The kids are back in school and Ellie is back to work, but before you know it will be more vacation days (Yom Ha'atzmaut, Lag Baomer), Shavuot (Ellie will be joining me in Jerusalem with a Birthright group), school graduations (Mendel into High School, Shimon into Junior High, Nechama into first grade) and birthdays! (Menucha Rachel 2, Shimon 12). Still another year until Menucha begins pre-school. Getting her to wear her eyeglasses continues to be a struggle.

We are still looking for tenants to rent out the apartment we renovated a few months ago. Hopefully soon. We got to see a lot of the family just before Pesach at a family wedding. A son of my brother Yosef got married. The kids had a ball. And it's real nice seeing all the construction going on in my neighborhood. Bunch of new homes going up. Wonderful.

And so I took this family from Chicago down to the Dead Sea before Pesach. On the way, traffic was stopped for about a half hour for a suspicious object to be removed from the road. And at Masada we got held up while we watched a daring rescue operation as a rope was lowered down from the cable car to recue a tourist who had slid down the snake path up to Masada.

Now this was stuff my tour guide course did not prepare me for.

Stay in touch. All our love.


Thursday, February 12, 2009


So as I was surfing my BlackBerry this morning and reading all the nice birthday greetings which were sent to me via Facebook (including the operating system of Facebook itself!) I imagined what it must have been like 50 years ago today when I was born. Was my father surfing his blackberry too checking out all those mazal tov greetings to him? Oh yeah! Back then a blackberry was a wild fruit and a smile came across your face when you read a good book. Thank G-d for progress. The world is such a better place. And by the way, how come Lincoln got a new penny for his birthday and I didn't even get an agurah? My beard is just as long as his!

All is well. Tuesday was a national holiday here in Israel. Election Day. No wonder they have elections so often here. You get a paid vacation day every time there's another election! No wonder so many people are hoping coalition talks fail and then there will be another day off... I mean election. This is a really great country. I was given 33 choices at the voting booth. 33! So Jewish. Sort of like living in a community with 300 families ... and 12 synagouges. (My place.)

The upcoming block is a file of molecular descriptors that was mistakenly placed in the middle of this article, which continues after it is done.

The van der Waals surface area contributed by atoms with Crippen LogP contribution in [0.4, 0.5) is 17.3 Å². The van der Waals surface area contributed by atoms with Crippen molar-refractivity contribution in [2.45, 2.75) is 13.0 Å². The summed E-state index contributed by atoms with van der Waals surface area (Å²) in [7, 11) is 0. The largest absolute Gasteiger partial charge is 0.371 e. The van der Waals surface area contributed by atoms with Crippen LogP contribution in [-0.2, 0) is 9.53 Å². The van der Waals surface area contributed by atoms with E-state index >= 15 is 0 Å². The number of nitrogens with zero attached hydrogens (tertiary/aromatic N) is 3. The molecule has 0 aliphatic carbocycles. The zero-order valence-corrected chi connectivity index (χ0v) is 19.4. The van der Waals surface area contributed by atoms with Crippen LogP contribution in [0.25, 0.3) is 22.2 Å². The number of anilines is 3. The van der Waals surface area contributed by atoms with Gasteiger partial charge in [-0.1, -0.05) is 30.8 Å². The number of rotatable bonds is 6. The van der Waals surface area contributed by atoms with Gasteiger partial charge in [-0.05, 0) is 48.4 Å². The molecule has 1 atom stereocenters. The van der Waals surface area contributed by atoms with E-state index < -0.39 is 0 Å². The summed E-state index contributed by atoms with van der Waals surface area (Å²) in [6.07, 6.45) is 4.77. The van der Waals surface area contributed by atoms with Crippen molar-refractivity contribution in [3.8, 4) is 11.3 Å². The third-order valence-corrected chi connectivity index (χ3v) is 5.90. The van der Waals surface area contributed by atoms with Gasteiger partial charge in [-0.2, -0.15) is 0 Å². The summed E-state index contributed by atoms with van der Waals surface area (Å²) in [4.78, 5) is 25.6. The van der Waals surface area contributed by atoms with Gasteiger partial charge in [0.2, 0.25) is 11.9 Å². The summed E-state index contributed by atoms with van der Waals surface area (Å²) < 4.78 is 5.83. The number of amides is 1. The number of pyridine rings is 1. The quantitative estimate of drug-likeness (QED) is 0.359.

I've been busy guiding. Had a great time with the students from Swathmore here on Birthright. Enjoyed a most meaningful time with a group visiting Sderot and its environs. In another week I'll be guiding a Federation mission from Houston, and then after Purim another Birthright group.

My latest learning curve here has been trying to navigate the Israeli tax system. And each time I think that I'm getting close to getting a handle on it ... WHAM!!!! I find out about another agency ... form .... regulation .... don't ask! Baruch Hashem.

Friday, January 2, 2009

Chanukah Travel

(Maccabees I, Chapter 6, verses 32-46)

When writing about different locations associated with Chanukah, some obvious places would be Modiin, where the Maccabean revolt against the Seleucid Greeks all began, and Jerusalem. Alternatively, one could write about the different battle sites such as Wadi Haramia, near modern day Ma'ale Levona, Beth Horon, Emmaus or Beth Zur north of Hebron, Adasa or Elasa near Ramallah. For your enjoyment, I have decided to write about a battle site which did not have a happy ending for the Jewish rebels— the Battle of Beth-Zechariah located just outside Alon Shvut in Gush Etzion.